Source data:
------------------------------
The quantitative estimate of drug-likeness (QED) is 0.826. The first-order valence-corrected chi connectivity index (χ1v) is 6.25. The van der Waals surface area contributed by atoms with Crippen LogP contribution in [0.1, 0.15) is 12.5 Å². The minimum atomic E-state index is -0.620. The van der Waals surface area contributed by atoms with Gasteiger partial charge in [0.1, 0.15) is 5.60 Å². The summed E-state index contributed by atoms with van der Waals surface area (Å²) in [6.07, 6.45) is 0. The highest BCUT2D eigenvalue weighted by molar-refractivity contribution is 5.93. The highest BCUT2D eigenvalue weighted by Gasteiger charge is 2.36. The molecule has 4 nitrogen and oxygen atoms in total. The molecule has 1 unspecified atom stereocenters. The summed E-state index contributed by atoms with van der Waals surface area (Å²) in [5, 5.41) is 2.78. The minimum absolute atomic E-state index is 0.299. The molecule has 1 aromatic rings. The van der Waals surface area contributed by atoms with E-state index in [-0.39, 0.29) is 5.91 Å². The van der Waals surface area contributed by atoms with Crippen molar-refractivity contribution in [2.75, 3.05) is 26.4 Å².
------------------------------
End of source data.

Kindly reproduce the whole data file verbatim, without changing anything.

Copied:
The quantitative estimate of drug-likeness (QED) is 0.826. The first-order valence-corrected chi connectivity index (χ1v) is 6.25. The van der Waals surface area contributed by atoms with Crippen LogP contribution in [0.1, 0.15) is 12.5 Å². The minimum atomic E-state index is -0.620. The van der Waals surface area contributed by atoms with Gasteiger partial charge in [0.1, 0.15) is 5.60 Å². The summed E-state index contributed by atoms with van der Waals surface area (Å²) in [6.07, 6.45) is 0. The highest BCUT2D eigenvalue weighted by molar-refractivity contribution is 5.93. The highest BCUT2D eigenvalue weighted by Gasteiger charge is 2.36. The molecule has 4 nitrogen and oxygen atoms in total. The molecule has 1 unspecified atom stereocenters. The summed E-state index contributed by atoms with van der Waals surface area (Å²) in [5, 5.41) is 2.78. The minimum absolute atomic E-state index is 0.299. The molecule has 1 aromatic rings. The van der Waals surface area contributed by atoms with E-state index in [-0.39, 0.29) is 5.91 Å². The van der Waals surface area contributed by atoms with Crippen molar-refractivity contribution in [2.75, 3.05) is 26.4 Å².